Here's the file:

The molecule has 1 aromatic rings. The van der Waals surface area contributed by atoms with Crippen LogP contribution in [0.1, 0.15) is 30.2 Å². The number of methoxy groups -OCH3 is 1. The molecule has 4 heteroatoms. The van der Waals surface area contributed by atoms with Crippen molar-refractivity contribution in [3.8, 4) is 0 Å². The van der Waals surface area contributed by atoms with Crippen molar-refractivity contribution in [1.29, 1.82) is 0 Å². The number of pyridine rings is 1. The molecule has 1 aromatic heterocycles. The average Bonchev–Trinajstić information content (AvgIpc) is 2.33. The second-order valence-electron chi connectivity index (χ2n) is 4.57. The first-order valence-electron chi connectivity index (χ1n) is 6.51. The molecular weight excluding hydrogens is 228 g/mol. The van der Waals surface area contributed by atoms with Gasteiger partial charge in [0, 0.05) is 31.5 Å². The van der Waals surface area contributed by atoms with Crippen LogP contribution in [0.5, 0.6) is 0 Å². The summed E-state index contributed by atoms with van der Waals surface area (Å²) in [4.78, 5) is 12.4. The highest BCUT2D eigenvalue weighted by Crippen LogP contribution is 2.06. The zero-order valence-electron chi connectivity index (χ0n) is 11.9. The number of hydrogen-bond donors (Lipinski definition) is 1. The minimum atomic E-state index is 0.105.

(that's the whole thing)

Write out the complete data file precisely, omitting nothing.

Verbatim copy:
The molecule has 1 aromatic rings. The van der Waals surface area contributed by atoms with Crippen LogP contribution in [0.1, 0.15) is 30.2 Å². The number of methoxy groups -OCH3 is 1. The molecule has 4 heteroatoms. The van der Waals surface area contributed by atoms with Crippen molar-refractivity contribution in [3.8, 4) is 0 Å². The van der Waals surface area contributed by atoms with Crippen molar-refractivity contribution in [1.29, 1.82) is 0 Å². The number of pyridine rings is 1. The molecule has 1 aromatic heterocycles. The average Bonchev–Trinajstić information content (AvgIpc) is 2.33. The second-order valence-electron chi connectivity index (χ2n) is 4.57. The first-order valence-electron chi connectivity index (χ1n) is 6.51. The molecular weight excluding hydrogens is 228 g/mol. The van der Waals surface area contributed by atoms with Gasteiger partial charge in [0, 0.05) is 31.5 Å². The van der Waals surface area contributed by atoms with Crippen LogP contribution in [0.5, 0.6) is 0 Å². The summed E-state index contributed by atoms with van der Waals surface area (Å²) in [4.78, 5) is 12.4. The highest BCUT2D eigenvalue weighted by Crippen LogP contribution is 2.06. The zero-order valence-electron chi connectivity index (χ0n) is 11.9. The number of hydrogen-bond donors (Lipinski definition) is 1. The minimum atomic E-state index is 0.105.